• Only act if the rewards outweigh the risks (that generally means avoiding harm to people and other creatures)
    • Plan carefully (don’t let your emotions get the better of you)
    • Don’t get caught (the book explains how)
These are the perpetrators of the ten ‘tools of disconnection’ that we need to target in our actions. They include most but not all:

Corporations (including government-owned power generators and similar organizations)
Politicians, lawyers, judges, police and the military
Economists, junk scientists, shills and other generators of misinformation
The mainstream media, advertisers and PR firms
Religious organizations, therapists, techno-salvationists and PR-focused environmentalists

These perpetrators systematically disconnect us from our own instincts, knowledge and ideas, from other radical thinkers and actors, and from the natural environment and all-life-on-Earth. They do this using the ten tools of disconnection illustrated in the red circle in the graphic above:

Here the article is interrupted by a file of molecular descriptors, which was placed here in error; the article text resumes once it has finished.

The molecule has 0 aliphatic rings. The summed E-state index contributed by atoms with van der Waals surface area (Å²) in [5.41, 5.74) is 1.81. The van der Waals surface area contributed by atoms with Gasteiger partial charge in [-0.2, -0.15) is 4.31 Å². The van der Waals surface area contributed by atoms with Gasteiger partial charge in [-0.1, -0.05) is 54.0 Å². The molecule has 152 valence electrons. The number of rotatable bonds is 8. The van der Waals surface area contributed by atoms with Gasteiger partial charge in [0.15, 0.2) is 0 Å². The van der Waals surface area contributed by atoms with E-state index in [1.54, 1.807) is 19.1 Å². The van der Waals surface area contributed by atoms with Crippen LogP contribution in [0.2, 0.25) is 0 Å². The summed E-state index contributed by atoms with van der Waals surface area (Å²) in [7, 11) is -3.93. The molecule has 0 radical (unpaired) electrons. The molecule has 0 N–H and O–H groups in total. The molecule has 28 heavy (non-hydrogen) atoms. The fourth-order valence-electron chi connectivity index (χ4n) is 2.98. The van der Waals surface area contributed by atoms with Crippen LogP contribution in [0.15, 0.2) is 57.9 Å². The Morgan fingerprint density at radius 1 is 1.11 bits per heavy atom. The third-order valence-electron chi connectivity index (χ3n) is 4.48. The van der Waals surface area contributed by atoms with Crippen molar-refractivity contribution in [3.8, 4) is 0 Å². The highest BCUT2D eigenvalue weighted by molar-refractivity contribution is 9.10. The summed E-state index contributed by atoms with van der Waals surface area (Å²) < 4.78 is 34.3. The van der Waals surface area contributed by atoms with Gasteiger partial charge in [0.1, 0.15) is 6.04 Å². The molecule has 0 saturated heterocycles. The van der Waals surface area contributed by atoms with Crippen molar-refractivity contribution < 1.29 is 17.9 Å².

• Reward us for being good consumers: They make shoddy stuff that has to be constantly replaced, and through advertising and how they measure prosperity (GDP) they equate wealth and consumption with well-being and self-worth.
  • Make us feel good for doing trivial things: Their con job of labeling products as “healthy”, “natural” and “environmentally friendly” is designed to divert attention from the damage they are doing to the planet and make us believe that by recycling, signing petitions and buying their stuff we’re “doing our share” to make things better.
  • Give us selected freedom: They let us demonstrate, as long as it achieves nothing. They give us Tweedledum vs Tweedledee choices of political parties and products, while blocking electoral reforms like proportionate representation that might reduce their power.
  • Give us insignificant choices: They pretend to offer us a real choice of banks, of jobs, of schools, of media, and of products when in fact they’re all controlled by the same oligopoly and the differences are minuscule.
  • Sell us a dream: They foment in us, through advertising, a constant sense of dissatisfaction with what we own, to distract us from being dissatisfied with what they are doing to our world. So we keep striving for the personal and unsustainable, for property, instead of sustainable, collective well-being.